CHARACTERISTICS OF A FIRST-WORLD STATE
ALTHOUGH there are no clear-cut qualifying characteristics for an FWS, food security is given a fundamental responsibility of the government. To make it happen, the government should ensure optimum production (and acquisition) of food grains and an effective distribution of the same to the public. The second most important aspect that an FWS ensures is to provide its citizen with healthcare facility on par with global standards. In addition to social healthcare insurance, investment in human welfare is a must. Encouragement to public-private partnership to ensure an accessible and efficient healthcare system for all the citizens- rich and poor alike is a must. A society having respect and dignity for the human being would bring equality and real democracy.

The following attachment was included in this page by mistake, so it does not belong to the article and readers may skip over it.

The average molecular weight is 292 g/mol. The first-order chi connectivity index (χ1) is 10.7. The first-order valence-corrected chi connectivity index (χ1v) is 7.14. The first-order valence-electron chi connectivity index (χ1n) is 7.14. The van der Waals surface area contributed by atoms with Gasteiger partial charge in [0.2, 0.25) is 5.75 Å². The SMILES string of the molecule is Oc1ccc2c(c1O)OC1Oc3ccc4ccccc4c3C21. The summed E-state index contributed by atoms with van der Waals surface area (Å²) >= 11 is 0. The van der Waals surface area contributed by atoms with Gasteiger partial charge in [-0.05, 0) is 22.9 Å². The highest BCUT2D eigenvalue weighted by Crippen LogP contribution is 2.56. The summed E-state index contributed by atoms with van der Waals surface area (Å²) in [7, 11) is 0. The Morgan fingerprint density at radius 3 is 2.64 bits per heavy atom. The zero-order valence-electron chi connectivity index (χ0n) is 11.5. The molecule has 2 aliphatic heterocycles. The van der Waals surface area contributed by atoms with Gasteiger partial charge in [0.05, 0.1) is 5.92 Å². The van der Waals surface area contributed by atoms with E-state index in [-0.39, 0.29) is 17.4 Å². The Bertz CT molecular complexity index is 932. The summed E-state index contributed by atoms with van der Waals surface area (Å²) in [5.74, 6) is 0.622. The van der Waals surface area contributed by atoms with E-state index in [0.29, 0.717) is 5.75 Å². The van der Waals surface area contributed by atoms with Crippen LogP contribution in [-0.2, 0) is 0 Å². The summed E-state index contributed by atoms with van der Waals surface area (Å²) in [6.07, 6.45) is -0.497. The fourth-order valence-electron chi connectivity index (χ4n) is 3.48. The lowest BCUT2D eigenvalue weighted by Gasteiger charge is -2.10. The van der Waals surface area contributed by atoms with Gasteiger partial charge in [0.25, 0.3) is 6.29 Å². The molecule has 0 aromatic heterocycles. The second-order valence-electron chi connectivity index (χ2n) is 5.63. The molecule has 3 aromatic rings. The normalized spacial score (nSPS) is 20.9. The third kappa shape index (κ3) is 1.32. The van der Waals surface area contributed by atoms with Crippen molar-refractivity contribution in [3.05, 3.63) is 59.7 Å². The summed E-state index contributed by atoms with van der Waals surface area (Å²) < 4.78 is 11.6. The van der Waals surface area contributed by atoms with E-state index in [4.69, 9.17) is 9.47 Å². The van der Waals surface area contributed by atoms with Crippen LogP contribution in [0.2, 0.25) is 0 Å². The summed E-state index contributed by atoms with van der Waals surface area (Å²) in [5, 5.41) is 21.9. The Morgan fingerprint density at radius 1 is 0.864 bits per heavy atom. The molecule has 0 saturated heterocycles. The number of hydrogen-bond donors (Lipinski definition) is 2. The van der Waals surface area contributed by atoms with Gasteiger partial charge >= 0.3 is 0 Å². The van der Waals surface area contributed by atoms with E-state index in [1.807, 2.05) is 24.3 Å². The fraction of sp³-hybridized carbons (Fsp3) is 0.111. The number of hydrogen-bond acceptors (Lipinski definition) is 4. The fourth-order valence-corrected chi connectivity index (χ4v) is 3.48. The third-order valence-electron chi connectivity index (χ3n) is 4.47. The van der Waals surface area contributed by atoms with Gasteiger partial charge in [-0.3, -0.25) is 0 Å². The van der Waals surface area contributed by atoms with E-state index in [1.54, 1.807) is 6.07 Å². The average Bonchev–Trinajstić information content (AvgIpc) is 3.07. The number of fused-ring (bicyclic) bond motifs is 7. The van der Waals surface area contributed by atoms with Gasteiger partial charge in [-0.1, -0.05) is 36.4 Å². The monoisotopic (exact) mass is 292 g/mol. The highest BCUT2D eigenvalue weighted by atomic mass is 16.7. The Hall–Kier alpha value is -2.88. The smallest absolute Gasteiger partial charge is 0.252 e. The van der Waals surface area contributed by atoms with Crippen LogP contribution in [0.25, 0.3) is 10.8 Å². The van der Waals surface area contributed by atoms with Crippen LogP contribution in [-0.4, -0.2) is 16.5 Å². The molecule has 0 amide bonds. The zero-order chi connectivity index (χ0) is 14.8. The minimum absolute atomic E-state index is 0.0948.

Almost all the FWS have developed need-based, human-friendly, sustainable infrastructural support for their citizens. Wide, neatly tarred roads, well-marked bus lanes; wide footpaths, clean bus, train and affordable taxis (also for differently-abled person), efficient multi-storied parking space, uninterrupted good-quality electricity, and clean potable water – these are some of the basic needs no FWS would compromise on. To this list add an efficient garbage and sewage disposal system. The plan for these projects must be prepared in consultations with political, social and environmental stakeholders in a democratic, fair and transparent manner.